The place seemed an astounding fusion of French Provence and Texas Hill Country– the smell and color of France and the vistas of the Hill Country. Perhaps South Texas is not really that far from southeastern France after all.

The next June at the following "Lavender Festival" I was again showing my work to those seeking lavender in Blanco. This time I was heavily armed with my own lavender offerings. The image you see here– LAVENDER SHADOWS (a very limited edition of only 12 on large canvas)– was made as the sun nearly kissed the horizon. Some of the lush, blooming plants had already been immersed in shadow while others were still in the blaze of sunlight.

As I have shown the two photographs from this series, many have made it plain to me that they believe the photographs are paintings. I've tried to assure them that "No, these are not paintings, but photographs." Some have remained unconvinced, and swear that I must have at least applied some little dabs of paint to some of the blooms to make them stand out and appear 3D. Although I use no digital enhancement to the colors or otherwise, they still find it difficult to believe these are simply straight photographs.

Thanks to a friend of the arts, and a lover of lavender, I was able to make some memorable images of this wonderful plant. Thank you, Alice!

This photograph is available in a Very Limited Edition of only twelve copies. The full, framed size is 19 by 62 inches.    Call now to reserve yours— 210-241-6132.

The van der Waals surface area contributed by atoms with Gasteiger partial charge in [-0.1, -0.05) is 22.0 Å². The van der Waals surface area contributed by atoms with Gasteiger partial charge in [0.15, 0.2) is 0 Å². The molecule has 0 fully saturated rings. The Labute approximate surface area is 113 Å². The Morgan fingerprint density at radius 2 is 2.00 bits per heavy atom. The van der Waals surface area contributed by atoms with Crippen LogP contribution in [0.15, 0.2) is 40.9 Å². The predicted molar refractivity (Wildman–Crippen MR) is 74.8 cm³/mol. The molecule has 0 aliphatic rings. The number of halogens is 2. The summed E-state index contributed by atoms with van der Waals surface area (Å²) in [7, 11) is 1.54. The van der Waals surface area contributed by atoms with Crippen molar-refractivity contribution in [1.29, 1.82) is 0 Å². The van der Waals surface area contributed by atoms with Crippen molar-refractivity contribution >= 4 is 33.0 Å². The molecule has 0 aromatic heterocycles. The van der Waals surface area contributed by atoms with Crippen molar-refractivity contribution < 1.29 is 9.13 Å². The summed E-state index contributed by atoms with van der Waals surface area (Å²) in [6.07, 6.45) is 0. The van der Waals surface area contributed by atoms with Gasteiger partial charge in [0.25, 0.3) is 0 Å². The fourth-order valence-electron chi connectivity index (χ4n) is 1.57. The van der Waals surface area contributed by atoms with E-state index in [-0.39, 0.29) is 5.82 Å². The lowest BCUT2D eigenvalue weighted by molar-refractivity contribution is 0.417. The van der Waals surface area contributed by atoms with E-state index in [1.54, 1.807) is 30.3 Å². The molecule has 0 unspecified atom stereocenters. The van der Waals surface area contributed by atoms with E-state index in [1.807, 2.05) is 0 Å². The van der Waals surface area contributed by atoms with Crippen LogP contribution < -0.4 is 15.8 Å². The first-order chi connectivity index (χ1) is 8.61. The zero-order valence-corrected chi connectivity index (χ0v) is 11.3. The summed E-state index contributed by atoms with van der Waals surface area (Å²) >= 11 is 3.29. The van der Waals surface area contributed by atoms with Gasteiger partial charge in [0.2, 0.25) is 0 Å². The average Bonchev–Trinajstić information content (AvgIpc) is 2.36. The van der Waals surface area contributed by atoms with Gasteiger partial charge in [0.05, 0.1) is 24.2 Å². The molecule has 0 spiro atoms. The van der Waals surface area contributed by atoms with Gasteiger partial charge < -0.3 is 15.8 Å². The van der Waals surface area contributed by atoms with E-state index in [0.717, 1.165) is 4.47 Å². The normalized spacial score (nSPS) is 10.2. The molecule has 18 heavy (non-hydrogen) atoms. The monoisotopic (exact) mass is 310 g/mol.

Tuesday, September 24, 2013

Good To Be Alive

It was a spectacular and glorious day in La Villita: the deep emerald leaves of live oaks still basked in the moisture of recent rains, the little centuries-old houses huddled in this unique little neighborhood, and the sapphire sky-vault stretched out above. A breeze occasionally wafted through the courtyard before us, enticing our skin with the coolness promised by autumn.  Even a die-hard fan of South Texas summers like myself revels in the first cool days of September.

Photographs hanging on the front of the San Martin House in La Villita
La Villita ("The Little Village") neighborhood is wonderful in so many little ways: its tight proximity to the Riverwalk community, the authentic historic architecture, the art-aware ambiance, and much more. But what most draws my own affection are the people whom I encounter in La Villita: both those working there and the ones who choose to enjoy its treasures for just a day. In the presence of good company and lively conversation what more could one want? And yet, the day had plenty more. Surrounded by all these blessings it didn't even seem to matter whether the day ahead would be one of record-setting sales for me or none at all.

The San Martin House in July 1939,
when the house was a mere 200 yrs. old